Top 10 Best Guard Dogs
It’s a dog’s nature to be affectionate and loyal, but some breeds are wired to put more effort into protecting you and your property.
They know it’s their duty to “protect and serve,” whether they’re at home or on the job. The following breeds are our picks for the ten best guard dogs—the real-life Paw Patrol.
10. Cane Corso
Cane Corsos are large, muscular dogs that are easy to train, very affectionate, and are extremely protective of their families and children.
The Corso is a Mastiff breed descended from Italian “catch dogs,” which were used to track and catch large animals, such as boars and bears. Their name means, “courtyard dog” in Latin, which is a nod to another one of their historical duties—patrolling courtyards and keeping watch over their humans, livestock and property. Other than being used as police dogs, their duties have virtually remained the same through the centuries.
Although Cane Corsos are docile and loving with their families, they can be highly aggressive towards strangers and more than a handful at the vet.
You’d think that a dog with corded hair that looks like dreadlocks would lead a calm, peaceful, laid-back existence, but the playful, intelligent, energetic and high-strung Puli was bred to protect and herd.
The Puli is a medium-sized sheepdog whose origins have been traced to ancient Iraq. It is thought that they were brought to Hungary by the Magyars, who migrated from Central Asia more than 1,000 years ago.
Pulik were originally used to herd livestock and guard it from wolves, bears and other intruders—including people. Over time, as shepherding became less popular, the Puli’s herding skills became virtually obsolete, but to this day, it is still prized as a guard dog. They are very strong-willed, courageous, protective and devoted to their humans, but are wary of strangers, suffer fools lightly—and when annoyed, will attack without warning. So, we advise you to stay cool…don’t be a fool!
8. Giant Schnauzer
The Giant Schnauzer has the face of a pipe-smoking Victorian gentleman and a quiet, yet confident demeanor, but its commanding presence, agility and territorial instinct makes it one of the world’s most popular guard dog breeds.
Schnauzers were originally developed in 17th century Germany to guard farms, herd and drive livestock to market. As urban areas grew, they were eventually brought to cities, where they stood watch over breweries, factories and other commercial properties. During World Wars I and II, the Schnauzer was also in high demand as a military dog. Today, many Schnauzers work as police dogs and participate in canine sporting events.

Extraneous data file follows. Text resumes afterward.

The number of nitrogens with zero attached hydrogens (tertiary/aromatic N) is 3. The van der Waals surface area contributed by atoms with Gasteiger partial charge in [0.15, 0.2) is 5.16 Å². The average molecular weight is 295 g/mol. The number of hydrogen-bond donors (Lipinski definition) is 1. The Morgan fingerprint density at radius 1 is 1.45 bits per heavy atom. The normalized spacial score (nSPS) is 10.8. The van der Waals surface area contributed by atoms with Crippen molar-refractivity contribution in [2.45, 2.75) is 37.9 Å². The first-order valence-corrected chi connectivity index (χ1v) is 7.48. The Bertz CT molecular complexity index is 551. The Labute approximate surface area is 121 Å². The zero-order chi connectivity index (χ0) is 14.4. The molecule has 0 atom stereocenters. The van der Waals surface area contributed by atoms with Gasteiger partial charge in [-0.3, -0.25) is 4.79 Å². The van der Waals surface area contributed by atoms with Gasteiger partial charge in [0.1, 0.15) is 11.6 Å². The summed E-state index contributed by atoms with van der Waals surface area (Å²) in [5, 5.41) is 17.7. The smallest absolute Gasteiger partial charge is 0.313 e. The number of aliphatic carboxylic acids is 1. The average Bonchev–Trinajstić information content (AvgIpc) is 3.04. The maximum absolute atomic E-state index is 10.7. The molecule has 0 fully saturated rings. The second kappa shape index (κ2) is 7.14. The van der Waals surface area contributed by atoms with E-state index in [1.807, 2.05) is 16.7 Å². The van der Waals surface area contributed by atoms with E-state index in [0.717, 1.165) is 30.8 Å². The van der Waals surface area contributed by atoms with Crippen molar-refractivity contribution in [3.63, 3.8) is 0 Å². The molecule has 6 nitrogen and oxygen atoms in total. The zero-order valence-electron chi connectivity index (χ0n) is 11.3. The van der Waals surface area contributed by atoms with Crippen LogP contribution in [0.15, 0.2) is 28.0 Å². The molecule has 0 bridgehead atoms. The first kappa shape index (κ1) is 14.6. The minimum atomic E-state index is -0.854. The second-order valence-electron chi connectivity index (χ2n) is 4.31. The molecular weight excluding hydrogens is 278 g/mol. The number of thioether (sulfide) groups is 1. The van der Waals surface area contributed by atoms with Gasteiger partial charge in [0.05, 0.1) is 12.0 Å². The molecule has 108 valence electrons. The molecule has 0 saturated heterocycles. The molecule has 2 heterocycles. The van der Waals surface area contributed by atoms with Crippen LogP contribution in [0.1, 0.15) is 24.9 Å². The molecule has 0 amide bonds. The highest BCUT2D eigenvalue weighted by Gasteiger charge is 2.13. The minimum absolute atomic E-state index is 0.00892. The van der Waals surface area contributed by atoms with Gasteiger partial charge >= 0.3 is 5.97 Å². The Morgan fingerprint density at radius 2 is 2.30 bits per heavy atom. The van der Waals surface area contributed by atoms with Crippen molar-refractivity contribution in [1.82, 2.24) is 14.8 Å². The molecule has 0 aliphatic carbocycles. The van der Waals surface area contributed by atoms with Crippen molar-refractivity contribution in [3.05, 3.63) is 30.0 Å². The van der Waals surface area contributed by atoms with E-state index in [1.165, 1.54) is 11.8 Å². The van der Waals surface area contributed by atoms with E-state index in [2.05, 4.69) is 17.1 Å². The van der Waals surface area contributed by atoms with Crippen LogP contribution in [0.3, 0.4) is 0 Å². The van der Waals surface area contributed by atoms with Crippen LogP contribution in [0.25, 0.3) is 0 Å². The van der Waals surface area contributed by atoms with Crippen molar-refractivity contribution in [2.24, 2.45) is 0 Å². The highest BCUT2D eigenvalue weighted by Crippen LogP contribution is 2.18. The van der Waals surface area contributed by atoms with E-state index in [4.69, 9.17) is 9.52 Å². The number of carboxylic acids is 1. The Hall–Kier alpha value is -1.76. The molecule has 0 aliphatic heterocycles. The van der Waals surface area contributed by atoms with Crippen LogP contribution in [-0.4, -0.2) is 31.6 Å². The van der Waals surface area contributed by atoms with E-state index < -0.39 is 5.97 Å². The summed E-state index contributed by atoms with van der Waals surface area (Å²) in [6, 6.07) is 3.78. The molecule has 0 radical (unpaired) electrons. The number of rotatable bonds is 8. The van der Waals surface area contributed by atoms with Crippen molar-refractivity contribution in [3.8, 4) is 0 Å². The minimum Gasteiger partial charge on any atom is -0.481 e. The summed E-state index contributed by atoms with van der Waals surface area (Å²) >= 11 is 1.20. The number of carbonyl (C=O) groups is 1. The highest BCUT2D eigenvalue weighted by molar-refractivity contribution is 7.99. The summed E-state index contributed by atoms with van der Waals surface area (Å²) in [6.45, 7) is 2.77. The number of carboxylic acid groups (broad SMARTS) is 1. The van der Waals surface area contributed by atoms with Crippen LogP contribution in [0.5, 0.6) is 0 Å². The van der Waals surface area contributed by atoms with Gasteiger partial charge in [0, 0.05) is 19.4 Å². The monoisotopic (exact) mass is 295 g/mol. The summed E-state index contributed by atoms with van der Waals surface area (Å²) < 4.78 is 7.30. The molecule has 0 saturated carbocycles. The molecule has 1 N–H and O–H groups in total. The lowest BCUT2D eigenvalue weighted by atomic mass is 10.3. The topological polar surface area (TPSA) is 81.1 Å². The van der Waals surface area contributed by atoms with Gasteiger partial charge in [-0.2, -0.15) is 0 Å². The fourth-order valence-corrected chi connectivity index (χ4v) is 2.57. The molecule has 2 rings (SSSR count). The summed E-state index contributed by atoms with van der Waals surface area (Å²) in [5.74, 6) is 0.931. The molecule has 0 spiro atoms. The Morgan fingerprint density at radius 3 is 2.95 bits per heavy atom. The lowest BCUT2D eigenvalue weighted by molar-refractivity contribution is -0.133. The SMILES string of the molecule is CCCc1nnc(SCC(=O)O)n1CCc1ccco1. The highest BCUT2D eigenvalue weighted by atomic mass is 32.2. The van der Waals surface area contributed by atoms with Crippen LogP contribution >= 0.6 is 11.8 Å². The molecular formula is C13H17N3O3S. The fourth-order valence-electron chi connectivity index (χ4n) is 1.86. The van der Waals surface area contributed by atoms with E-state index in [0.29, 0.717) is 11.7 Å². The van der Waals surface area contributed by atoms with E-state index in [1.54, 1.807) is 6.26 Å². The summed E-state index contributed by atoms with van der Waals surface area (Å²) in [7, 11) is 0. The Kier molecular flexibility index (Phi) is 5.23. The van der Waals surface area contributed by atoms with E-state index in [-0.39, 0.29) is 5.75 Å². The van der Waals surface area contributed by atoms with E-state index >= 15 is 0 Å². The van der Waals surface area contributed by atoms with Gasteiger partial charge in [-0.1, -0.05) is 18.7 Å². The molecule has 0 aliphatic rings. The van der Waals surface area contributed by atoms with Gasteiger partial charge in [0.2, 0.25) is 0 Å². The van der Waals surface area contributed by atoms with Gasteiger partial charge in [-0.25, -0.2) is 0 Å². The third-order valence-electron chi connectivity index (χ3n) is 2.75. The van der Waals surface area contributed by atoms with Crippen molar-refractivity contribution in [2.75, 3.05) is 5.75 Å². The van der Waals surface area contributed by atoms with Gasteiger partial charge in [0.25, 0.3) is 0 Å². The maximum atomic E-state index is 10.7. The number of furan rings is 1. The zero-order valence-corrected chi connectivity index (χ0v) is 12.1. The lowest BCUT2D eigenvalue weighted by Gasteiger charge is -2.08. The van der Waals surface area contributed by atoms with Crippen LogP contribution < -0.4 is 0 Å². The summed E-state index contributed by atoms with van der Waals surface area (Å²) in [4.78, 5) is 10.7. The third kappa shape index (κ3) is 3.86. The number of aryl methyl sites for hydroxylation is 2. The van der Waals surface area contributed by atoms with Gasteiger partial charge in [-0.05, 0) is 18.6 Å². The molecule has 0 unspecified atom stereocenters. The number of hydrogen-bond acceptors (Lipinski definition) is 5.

They are fiercely loyal to their families, and amicable when relaxed, but are intrinsically suspicious of strangers and can be aggressive if not properly introduced to unfamiliar people. Early socialization is the key to bringing up a well-adjusted Schnauzer. If they are socialized at a young age, they will get the conditioning they need to trust people and pets other than those in their family.
Originally bred to track wild animals and guard Japanese royalty, the Akita has a solid reputation as a fearless guardian that won’t back down.
The Akita is a large, sturdily built breed with an intimidating, yet dignified presence. With family, they are loving and playful, but they are also stubborn, wary of strangers and can be particularly aggressive toward other dogs of the same sex. When it comes to canine siblings, the Akita is content being the only canine in the family.
Akitas are very nosy, but are as quiet as ninjas. If something sparks piques their interest, they will thoroughly investigate the situation, only barking to alert their humans when there is a serious threat or situation.
Which would you prefer as a guard dog? An investigator? Or a barker?
6. Rhodesian Ridgeback
You should never bring a dog to a lion fight…unless that dog is a Rhodesian Ridgeback.
Originally bred to fight lions, the Rhodesian Ridgeback is the gladiator of guard dogs.
It is a combination of several breeds including Mastiffs, Bloodhounds, Great Danes, Greyhounds and African wild dogs made possible through the collaborative efforts of Native South Africans and European Settlers. The end result is a dog whose speed, strength, endurance, and courage are unparalleled.
Once they trust you, a Ridgeback will offer their loyalty and protection. Intruders on the run don’t stand a chance when the Ridgeback is in hot pursuit, and when they get caught, letting go will not be an option for this strong-willed canine. What can one expect from a dog with a Mohawk on its back?
If you’re looking for a guard dog that can also double as a nanny, the Rottweiler could be the answer to your prayers.